The Lamb "without blemish"

When the children of Israel were in bondage to the Egyptians, we read that the Lord told Moses and his brother Aaron that He would send a plague over all the land to punish the Egyptians for their sins. But the word came to the Israelites that they should "take to them every man a lamb, according to the house of their fathers, a lamb for an house." They were instructed that the lamb was to be "without blemish," and that the "two side posts" and "the upper door post of the houses" were to be marked with its blood. This would be a sign by which the people could make themselves known, in order that the Lord might protect the children of Israel, and spare them from the evil that was to befall the land.

"Spiritual teaching must always be by symbols," says Mary Baker Eddy, the much loved Discoverer and Founder of Christian Science, on page 575 of the Christian Science textbook, "Science and Health with Key to the Scriptures." Therefore Christian Scientists are forever grateful for the spiritual interpretation of Bible passages which their textbook gives them.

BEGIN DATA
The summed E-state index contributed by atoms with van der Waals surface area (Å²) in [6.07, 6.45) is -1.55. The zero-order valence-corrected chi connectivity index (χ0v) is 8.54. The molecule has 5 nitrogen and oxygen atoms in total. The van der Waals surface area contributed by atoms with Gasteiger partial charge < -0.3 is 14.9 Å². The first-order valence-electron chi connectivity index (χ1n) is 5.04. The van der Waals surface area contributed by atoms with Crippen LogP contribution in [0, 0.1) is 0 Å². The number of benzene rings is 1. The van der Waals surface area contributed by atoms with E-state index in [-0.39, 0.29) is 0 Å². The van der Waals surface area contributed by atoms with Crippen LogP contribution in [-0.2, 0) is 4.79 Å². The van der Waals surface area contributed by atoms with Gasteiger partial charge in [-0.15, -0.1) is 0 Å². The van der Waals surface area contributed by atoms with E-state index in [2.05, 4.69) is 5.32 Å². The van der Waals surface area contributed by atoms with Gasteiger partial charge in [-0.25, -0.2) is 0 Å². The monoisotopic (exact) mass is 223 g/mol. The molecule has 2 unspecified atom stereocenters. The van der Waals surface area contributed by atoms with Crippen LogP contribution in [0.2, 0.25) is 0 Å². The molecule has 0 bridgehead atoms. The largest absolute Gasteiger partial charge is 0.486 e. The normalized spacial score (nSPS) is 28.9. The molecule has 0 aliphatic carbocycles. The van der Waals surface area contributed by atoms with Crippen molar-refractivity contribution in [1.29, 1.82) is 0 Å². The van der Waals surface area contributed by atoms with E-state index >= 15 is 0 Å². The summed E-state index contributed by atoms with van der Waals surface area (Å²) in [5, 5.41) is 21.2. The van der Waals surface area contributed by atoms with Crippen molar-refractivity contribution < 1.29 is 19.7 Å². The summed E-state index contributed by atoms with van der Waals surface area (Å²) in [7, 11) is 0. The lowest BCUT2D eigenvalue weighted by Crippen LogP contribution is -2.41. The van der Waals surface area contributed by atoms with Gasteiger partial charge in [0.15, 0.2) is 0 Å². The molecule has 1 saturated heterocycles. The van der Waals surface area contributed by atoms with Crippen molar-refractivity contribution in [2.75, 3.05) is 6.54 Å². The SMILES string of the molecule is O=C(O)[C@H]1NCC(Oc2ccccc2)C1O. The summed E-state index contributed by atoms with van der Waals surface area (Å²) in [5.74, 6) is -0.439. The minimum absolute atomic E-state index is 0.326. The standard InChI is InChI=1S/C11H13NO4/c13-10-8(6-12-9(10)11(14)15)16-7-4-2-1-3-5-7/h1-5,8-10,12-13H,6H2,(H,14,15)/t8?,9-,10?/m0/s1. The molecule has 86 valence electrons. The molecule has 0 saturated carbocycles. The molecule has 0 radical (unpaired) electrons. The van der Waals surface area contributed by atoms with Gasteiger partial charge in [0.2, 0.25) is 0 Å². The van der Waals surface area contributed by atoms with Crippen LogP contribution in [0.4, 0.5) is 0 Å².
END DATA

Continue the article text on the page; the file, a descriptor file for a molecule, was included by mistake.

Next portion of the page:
John the Baptist, and Peter, Jesus' disciple, referred to Christ Jesus, the great Exemplar of purity and innocence, as "a lamb without blemish and without spot," and as the "Lamb of God." Likewise the Revelator uses the symbol of the Lamb to indicate the highest office. He identifies it with strength and abundance, wisdom, honor, and blessings. He sees it "in the midst of the throne," and foretells that it "shall feed them, and shall lead them unto living fountains of waters." He furthermore sees it as possessing God-given power to overcome the dragon, which Christian Science exposes as the symbol of the sum total of the evils of ancient and modern mesmerism, the belief of life in matter, a belief which manifests itself not only in physical but in mental warfare.

Enjoy 1 free Sentinel article or audio program each month, including content from 1898 to today.

September 2, 1944

We'd love to hear from you!

Easily submit your testimonies, articles, and poems online.